Loads.  Both within the ballpark and without…this is everything a minor league ballpark should be.

Spectacle: 5/5
Ideal combination of cool promotions–of which I was the king–but deference to the game.  Again, the standard by which all else should be measured.

Team mascot/name:  4/5

Ted E. Tourist and me.  The mascot is better on the hat than in person…I prefer Ted E. dressed as a tourist than as this generic bear.

Aesthetics:  5/5


As gorgeous as they come, especially from within the pavilion.  Seriously–carved out of a hillside?  That’s lovely.

Pavilion area:  5/5
Active and fun on the first-base side; lovely on the third-base side.

Scoreability:  3/5


Kannapolis had hit a home run to lead off the second inning, but the scorekeeper didn’t have the run up as late as the end of that inning.  Otherwise, fine.

Fans:  1/5
The only real negative were the guys near me, who heckled every batter in the nearby on-deck circle by name–the entire game long.  It got old in a big hurry.  Surely they could cheer a little bit for their own team.  Surely they could take an inning–or even a batter–off.  Nope.  They had anger issues that only the Kannapolis Intimidators could solve, I guess. Nothing significant happened in my second visit to change this first impression, which was deep and negative.

Intangibles:  5/5
I simply loved this place–and it loved me back.  Seriously…two promotion wins and a chance to give a congratulations gift to the winning team?  How cool is that?

TOTAL:  42/50

BASEBALL STUFF I’VE SEEN HERE:

High-quality pitchers’ duel.  Ray Liotta (no, not that Ray Liotta) pitched for Kannapolis, and beat Asheville’s Ching Lo.  Both (and a handful of late relievers) were incredible on this night…Liotta struck out nine and gave up four hits in seven innings, Lo gave up three hits and struck out seven in seven innings.  I’ll keep an eye out.

Josh Hansen homered.

I returned for a ballgame with the wife on the massive 2006 tri-point/baseball stadium tour.  The game was the polar opposite of the original.  We couldn’t even make it to the end, due to our need to move on…we left after 2.5 hours, and only in the fifth inning. The last thing we saw was Columbus’ Lucas May hitting a grand slam that tied the score at 8.  Columbus eventually won–but by then, we were relaxing in the mountains near the Elicott Rock Tri-point.  34 hits, 13 walks, and 4 hours and 10 minutes.


Tri-Cities Stadium/Dust Devils Stadium/Gesa Stadium, Pasco, Washington

Tri-Cities Stadium/Dust Devils Stadium/Gesa Stadium, Pasco, WASHINGTON

Number of states: still 5
States to go:  45
Number of games:  4
First game:  July 7, 2004 (Everett AquaSox 16, Tri-City Dust Devils 4)
Most recent game:  June 27, 2013 (Everett AquaSox 3, Tri-City Dust Devils 2, 11 innings)

Stadium was called Tri-Cities Stadium in 2004, Dust Devils Stadium for my second visit, and Gesa Stadium now.

(Click on any photo to see a larger version.)

What might have been…Michelle the Girlfriend worked for this franchise for a couple of years, overseeing its 2001 move from Portland.  And I was all set to head out there during the summer of 2002 to serve as a general dog’s-body for the organization.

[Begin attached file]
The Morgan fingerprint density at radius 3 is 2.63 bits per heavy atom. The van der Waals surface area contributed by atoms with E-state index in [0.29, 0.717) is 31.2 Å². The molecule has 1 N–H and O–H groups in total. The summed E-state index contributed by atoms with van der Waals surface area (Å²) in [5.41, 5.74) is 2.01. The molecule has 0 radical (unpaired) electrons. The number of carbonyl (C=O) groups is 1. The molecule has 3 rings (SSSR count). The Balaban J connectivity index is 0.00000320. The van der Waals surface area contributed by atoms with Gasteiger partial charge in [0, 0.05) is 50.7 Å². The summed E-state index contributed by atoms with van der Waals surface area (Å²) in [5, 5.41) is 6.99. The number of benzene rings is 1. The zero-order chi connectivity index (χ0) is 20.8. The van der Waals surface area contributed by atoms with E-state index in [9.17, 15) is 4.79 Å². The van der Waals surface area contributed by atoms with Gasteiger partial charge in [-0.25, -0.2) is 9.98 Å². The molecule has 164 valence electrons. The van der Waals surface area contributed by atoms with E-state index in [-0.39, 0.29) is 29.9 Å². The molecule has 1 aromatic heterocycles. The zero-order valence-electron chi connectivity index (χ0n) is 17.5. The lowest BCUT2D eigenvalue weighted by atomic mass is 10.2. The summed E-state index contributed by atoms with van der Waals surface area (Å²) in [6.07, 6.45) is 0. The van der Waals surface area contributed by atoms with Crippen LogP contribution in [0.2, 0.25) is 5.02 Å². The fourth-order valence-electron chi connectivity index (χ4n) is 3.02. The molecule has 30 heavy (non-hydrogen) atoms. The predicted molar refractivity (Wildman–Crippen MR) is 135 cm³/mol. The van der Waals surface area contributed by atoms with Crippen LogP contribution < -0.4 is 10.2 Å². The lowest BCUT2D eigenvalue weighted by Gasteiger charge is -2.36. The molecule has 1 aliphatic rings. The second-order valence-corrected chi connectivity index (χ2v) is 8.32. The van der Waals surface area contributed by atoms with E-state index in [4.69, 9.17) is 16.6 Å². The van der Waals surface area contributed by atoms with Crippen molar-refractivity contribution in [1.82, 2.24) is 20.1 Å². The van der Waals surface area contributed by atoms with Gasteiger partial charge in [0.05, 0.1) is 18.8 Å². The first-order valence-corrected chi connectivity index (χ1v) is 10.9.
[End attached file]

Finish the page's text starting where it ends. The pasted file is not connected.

(Michelle said she was considering using me as official scorer until they found someone who could do it more regularly, then having me pinch-hit wherever I was needed for the rest of the summer.)  But, alas, Michelle left the Dust Devils before the season began and moved to Seattle with me.  Oh well…lose summer employment, but gain Michelle the Girlfriend’s constant presence.

If anyone ever asks you what public relations staff must do for a minor-league team, keep in mind (and this I never knew) that one of the duties is to dress as the mascot for winter appearances.  This makes The Dust Devil (who technically  does not have a name, although I was encouraged by Tri-City staffers to call him “Dusty”) was, when my girlfriend was in the costume, the sexiest mascot in the United States and Canada.  But take a look at that thing…what IS it?  A dust devil, I know, but does it look at all like one?  The nickname of Dust Devils is a fine nickname, and totally appropriate (I walked through

a few on the way to the ballpark, and a good number of them popped up on the field during the game).  But this thing doesn’t look like much of anything, and on top of that, it’s got to be difficult to walk around in that getup.

The ballpark itself is nice.  Not a standout. It’s a part of the local recreational complex, and is therefore surrounded by a billion soccer and  softball fields.  I took my customary walk around the ballpark before play began, and saw people taking softball batting practice on the soccer fields, which, come to think of it, would be a fine place to take a catch before the game.  Also, if you wanted to attend the game for free, please note that on this night, not one but two gates along the left field wall were open.  One led directly onto the field (kinda hard to get in that way) but the other actually led to the seats.  Not that I advocate this kind of thing, but it would have been

very, very easy to walk right in–nobody watching and a gate already open.

The Dust Devils might consider letting people in for free, actually, since their attendance has been quite low in their four years of existence.  I’m told it can be stiflingly hot even for evening games (please note that the third-base side is the sunny side).  But this July night was unseasonably cool, so the dust-devil winds not only kicked up dirt but made it  a chilly, unpleasant night.  Very few fans were there for the first inning, and after an awful night of baseball (7 errors, 3 by the Tri-Cities in the seventh inning, and a 14-0 Everett lead at one point), there was more or less nobody left but me.  The day started quiet like a bookstore, but ended quiet like a tomb.